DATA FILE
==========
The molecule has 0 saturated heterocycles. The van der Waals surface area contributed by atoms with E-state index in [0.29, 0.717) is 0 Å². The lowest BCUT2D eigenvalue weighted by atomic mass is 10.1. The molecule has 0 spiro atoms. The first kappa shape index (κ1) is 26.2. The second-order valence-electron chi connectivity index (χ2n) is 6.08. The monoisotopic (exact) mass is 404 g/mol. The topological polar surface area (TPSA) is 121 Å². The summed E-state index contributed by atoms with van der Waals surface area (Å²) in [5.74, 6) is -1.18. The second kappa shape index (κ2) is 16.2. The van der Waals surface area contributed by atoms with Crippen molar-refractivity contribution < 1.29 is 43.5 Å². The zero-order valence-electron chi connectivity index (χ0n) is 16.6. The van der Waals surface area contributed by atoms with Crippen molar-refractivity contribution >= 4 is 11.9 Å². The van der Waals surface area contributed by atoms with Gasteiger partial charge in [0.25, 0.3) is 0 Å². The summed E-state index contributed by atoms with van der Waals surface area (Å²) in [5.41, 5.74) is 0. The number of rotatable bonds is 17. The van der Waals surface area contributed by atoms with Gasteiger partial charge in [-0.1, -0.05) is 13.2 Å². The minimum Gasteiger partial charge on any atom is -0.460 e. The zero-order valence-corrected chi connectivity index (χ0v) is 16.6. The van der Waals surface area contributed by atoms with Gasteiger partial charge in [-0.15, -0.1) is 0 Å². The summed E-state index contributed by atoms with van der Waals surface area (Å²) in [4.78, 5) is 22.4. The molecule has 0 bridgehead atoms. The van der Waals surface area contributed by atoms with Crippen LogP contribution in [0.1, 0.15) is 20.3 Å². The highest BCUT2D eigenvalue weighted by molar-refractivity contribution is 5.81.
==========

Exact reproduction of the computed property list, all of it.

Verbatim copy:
The molecule has 0 saturated heterocycles. The van der Waals surface area contributed by atoms with E-state index in [0.29, 0.717) is 0 Å². The lowest BCUT2D eigenvalue weighted by atomic mass is 10.1. The molecule has 0 spiro atoms. The first kappa shape index (κ1) is 26.2. The second-order valence-electron chi connectivity index (χ2n) is 6.08. The monoisotopic (exact) mass is 404 g/mol. The topological polar surface area (TPSA) is 121 Å². The summed E-state index contributed by atoms with van der Waals surface area (Å²) in [5.74, 6) is -1.18. The second kappa shape index (κ2) is 16.2. The van der Waals surface area contributed by atoms with Crippen molar-refractivity contribution < 1.29 is 43.5 Å². The zero-order valence-electron chi connectivity index (χ0n) is 16.6. The van der Waals surface area contributed by atoms with Crippen molar-refractivity contribution >= 4 is 11.9 Å². The van der Waals surface area contributed by atoms with Gasteiger partial charge in [0.25, 0.3) is 0 Å². The summed E-state index contributed by atoms with van der Waals surface area (Å²) in [5.41, 5.74) is 0. The number of rotatable bonds is 17. The van der Waals surface area contributed by atoms with Gasteiger partial charge in [-0.1, -0.05) is 13.2 Å². The minimum Gasteiger partial charge on any atom is -0.460 e. The zero-order valence-corrected chi connectivity index (χ0v) is 16.6. The van der Waals surface area contributed by atoms with Gasteiger partial charge in [-0.15, -0.1) is 0 Å². The summed E-state index contributed by atoms with van der Waals surface area (Å²) in [4.78, 5) is 22.4. The molecule has 0 bridgehead atoms. The van der Waals surface area contributed by atoms with Crippen LogP contribution in [0.1, 0.15) is 20.3 Å². The highest BCUT2D eigenvalue weighted by molar-refractivity contribution is 5.81.